Vienna and Venice: last years[edit]

In 1764 Hasse travelled to Vienna, where the coronation of Joseph II was marked by a performance of his festa teatrale Egeria, again set to a libretto by Metastasio. For the most part, he remained at Vienna until 1773. Mozart was present at a performance of his Partenope in September 1767. Most of his operas composed during this period were also successfully produced at Naples. He was the favourite of Maria Theresa, and it can be argued that he took up the job of de facto court Kapellmeister. With the premiere of Piramo e Tisbe (September 1768) Hasse had intended to retire from opera but was compelled by Maria Theresa to compose a further work, Ruggiero (1771), again set to a Metastasian libretto. In 1771, when hearing 15-year-old Mozart's opera Ascanio in Alba, Hasse is reported to have made the prophetic remark: "This boy will cause us all to be forgotten."[7]

At this time operatic style was undergoing significant change, and the model of opera seria that Hasse and Metastasio had settled found itself assailed by the threat of the reforms of Christoph Willibald Gluck and Ranieri de' Calzabigi, as laid down in the music and libretto for Gluck's opera Orfeo ed Euridice. Charles Burney, visiting Vienna in 1773, reported on the debate.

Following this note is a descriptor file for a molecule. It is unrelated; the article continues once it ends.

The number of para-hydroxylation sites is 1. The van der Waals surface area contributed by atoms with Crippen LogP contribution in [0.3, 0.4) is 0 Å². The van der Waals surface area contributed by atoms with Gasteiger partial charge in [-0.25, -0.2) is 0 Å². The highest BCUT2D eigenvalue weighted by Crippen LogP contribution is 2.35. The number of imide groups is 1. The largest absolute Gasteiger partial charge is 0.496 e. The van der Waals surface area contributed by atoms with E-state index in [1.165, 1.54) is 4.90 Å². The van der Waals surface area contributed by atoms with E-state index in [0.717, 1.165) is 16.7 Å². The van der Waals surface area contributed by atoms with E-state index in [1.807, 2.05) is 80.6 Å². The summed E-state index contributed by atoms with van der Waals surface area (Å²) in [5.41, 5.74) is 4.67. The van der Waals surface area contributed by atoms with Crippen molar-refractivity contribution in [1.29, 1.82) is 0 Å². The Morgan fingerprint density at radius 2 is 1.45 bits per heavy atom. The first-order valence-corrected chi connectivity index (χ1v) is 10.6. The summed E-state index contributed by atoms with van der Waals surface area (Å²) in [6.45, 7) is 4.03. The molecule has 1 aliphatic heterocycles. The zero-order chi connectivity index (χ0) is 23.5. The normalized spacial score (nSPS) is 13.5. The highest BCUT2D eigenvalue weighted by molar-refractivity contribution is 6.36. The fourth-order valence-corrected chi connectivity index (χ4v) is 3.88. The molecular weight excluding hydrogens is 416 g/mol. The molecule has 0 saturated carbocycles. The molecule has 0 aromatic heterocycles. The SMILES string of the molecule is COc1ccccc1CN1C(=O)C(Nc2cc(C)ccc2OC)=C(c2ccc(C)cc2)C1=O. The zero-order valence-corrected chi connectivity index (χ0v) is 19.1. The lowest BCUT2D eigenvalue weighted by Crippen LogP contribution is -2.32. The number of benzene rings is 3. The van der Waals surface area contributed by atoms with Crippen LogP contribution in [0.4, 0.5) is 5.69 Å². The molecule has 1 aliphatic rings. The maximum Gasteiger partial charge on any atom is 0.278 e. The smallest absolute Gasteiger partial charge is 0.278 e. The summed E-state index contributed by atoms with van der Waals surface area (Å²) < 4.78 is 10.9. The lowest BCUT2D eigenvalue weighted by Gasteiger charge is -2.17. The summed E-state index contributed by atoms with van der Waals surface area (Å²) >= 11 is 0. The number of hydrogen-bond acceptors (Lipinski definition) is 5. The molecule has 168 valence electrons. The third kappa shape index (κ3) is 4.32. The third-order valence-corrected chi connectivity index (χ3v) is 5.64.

Party runs as high among poets, musicians and their adherents, at Vienna as elsewhere. Metastasio and Hasse, may be said, to be at the head of one of the principal sects; and Calsabigi and Gluck of another. The first, regarding all innovations as quackery, adhere to the ancient form of the musical drama, in which the poet and musician claim equal attention from an audience; the bard in the recitatives and narrative parts; and the composer in the airs, duos and choruses. The second party depend more on theatrical effects, propriety of character, simplicity of diction, and of musical execution, than on, what they style flowery description, superfluous similes, sententious and cold morality, on one side, with tiresome symphonies, and long divisions, on the other.[8]: 232–233